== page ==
Re: [vox-tech] Ubuntu Security Software
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Re: [vox-tech] Ubuntu Security Software
Here's a list of my suggestions, none of which are particularly linux centric:
* Run something with patches. If you think patches might stop (like say for
fedora) before you want to reinstall pick an OS with longer support (like
say centos, debian stable, or ubuntu LTS (all 5 years afaik).
* Disable password logins via ssh, use a cert if you want to login remotely.
* Use a good passphrase to protect your cert
* Only keep your private key/cert on machines you trust.
* Set a secure user and root password (not strongly word based, and no zero
instead of O doesn't make a dictionary word secure). Do not type that
password anywhere else. Do not share that password with any other
machine/service that you don't trust
* if you check email from less secure computers use a different password
than your user/root password.
* nmap your laptop remotely. Ideally nothing but ssh would be open, or a
service that you are familiar with and you have a reason to run.
* spend the absolute minimal time as root, don't download random binaries from
random places and run them as root.
* If you build things from source in /opt/src and install them in /opt/pkg
make both of those directories owned by a system (non-root) user, then
run the ./configure;make;make install as that user.
* Use firefox 3, read all dialogs, never type any username/password without
checking that SSL is used, the URLs look right, and firefox is happy with
the certificate. Do NOT assume that your bank, your email account, or
related probably forgot to renew a cert, click ok, and login anyways.
* If firefox asks if you want to execute something from a website, say no.
* If something triggers a please type the root/user password dialog and you
do not know exactly what and why, believe in both the source and the reason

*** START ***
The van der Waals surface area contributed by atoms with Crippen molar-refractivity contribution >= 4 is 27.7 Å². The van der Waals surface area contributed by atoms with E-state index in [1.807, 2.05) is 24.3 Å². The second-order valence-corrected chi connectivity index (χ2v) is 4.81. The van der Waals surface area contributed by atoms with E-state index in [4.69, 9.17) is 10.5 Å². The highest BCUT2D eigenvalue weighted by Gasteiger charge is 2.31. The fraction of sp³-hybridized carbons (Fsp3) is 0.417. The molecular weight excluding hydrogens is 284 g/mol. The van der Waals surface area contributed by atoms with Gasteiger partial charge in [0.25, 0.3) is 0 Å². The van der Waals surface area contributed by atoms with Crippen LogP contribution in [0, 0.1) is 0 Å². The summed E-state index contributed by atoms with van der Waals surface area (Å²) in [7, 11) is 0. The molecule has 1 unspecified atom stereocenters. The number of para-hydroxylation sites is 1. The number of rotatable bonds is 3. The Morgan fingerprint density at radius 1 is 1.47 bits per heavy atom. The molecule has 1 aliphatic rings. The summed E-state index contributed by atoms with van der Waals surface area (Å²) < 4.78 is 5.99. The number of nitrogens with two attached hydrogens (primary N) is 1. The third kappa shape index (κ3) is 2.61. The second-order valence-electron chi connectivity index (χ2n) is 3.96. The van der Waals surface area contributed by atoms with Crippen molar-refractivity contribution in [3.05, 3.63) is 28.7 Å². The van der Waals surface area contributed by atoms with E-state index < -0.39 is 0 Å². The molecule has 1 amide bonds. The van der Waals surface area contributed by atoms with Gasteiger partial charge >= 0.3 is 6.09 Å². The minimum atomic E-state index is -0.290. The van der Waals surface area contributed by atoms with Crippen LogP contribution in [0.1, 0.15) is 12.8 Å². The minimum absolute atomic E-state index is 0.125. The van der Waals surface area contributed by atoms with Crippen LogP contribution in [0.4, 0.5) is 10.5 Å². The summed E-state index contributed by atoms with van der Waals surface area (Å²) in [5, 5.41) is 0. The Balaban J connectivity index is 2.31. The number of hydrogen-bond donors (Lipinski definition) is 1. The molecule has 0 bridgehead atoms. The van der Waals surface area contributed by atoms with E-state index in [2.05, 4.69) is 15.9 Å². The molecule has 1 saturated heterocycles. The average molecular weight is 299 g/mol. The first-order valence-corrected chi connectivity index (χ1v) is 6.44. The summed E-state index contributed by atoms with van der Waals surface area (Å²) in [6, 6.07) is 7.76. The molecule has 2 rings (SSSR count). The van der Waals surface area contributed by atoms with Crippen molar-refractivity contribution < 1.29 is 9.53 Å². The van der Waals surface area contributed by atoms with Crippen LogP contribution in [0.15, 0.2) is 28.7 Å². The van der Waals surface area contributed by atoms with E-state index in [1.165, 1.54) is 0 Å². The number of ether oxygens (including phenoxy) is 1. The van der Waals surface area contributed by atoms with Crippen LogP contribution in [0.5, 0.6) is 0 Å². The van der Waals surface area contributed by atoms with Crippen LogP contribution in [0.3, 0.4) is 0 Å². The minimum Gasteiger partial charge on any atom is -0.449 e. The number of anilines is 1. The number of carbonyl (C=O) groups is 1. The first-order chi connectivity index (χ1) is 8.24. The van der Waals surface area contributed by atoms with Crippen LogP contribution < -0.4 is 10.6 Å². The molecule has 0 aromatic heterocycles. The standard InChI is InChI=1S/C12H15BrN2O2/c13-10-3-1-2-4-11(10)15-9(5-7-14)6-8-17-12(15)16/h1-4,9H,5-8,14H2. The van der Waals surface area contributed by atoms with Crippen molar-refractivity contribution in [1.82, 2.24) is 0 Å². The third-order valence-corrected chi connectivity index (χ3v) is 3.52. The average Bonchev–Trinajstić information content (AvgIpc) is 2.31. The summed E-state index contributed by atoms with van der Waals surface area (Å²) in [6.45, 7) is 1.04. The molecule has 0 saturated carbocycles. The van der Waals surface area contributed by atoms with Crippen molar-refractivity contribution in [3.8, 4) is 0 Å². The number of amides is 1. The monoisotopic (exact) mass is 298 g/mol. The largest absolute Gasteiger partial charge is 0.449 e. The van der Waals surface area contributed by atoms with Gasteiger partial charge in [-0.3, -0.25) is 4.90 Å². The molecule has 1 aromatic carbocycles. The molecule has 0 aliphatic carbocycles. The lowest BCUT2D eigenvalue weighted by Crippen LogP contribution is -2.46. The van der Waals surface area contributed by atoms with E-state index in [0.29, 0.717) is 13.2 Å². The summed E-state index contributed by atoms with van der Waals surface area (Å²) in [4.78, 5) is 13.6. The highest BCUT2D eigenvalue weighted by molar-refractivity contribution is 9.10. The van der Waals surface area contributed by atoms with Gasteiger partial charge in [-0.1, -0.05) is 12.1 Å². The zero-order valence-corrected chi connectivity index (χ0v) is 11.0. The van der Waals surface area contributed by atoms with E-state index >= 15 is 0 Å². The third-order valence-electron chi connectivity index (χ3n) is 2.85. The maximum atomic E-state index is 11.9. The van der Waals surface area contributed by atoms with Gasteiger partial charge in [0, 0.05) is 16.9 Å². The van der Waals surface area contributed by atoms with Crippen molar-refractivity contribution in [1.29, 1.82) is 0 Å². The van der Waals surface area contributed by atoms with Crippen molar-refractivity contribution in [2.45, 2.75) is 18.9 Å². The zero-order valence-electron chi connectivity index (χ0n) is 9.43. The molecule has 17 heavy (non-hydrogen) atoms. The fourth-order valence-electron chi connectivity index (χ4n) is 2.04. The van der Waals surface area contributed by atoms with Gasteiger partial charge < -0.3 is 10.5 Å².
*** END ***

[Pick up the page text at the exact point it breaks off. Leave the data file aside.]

* No matter what the explanation, do not ever send your username/password
to anyone for any reason.
* Assume every machine you do not personally admin is hacked.
* If someone you don't know says that this really cool video (storm footage,
earthquakes, twin towers, embarassing political videos, tsunamis,
aliens, or whatever) just requires you to install a binary... don't. If
the standard tools like mplayer, vlc, and friends can't play it, it's likely
not worth playing.
* Do not accept a binary from anyone you wouldn't give your social security
number and a credit card to.
* Anything you aren't positive about run as a different user, logout, login,
tinker with it.
* patch when patches come out, most environments will put up a notification on
the default desktop.
* Unless your browser says you are using SSL or you are using ssh, assume
every byte that comes to/from your computer over the network is being
recorded, redirected, and maliciously changed.
* backup the stuff you care about, I'd suggest at least /home and /etc. Keep
at least 2 copies, ideally in at least 2 places. Even rsync is fine for
this, or one of a zillion backup programs.
* Keep your laptop as physically secure as possible
If you are more paranoid:
* Install from CD
* make sure you are behind a firewall/ip nat/masq (not internet visible)
The above should be plenty to keep most linux users from getting hacked.
If you want to be more paranoid and learn more about a system:
* run ps, get familiar with all processes running
* read /var/log/*, get familiar with that.
* watch your network traffic lights on your dsl/cable/modem, figure out why
and what is using your network.
* run strace on existing processes
* run lsof on existing processes
* run tcpdump and watch your network connection
* run snort
* run df, or related utilities to analyze storage. Figure out how much you
use and where it is.
For the very paranoid (I don't do this):
* encrypt your disk
* boot from trusted media, build a tripwire database, write it to write once
media, then periodicially verify that things that shouldn't change don't.
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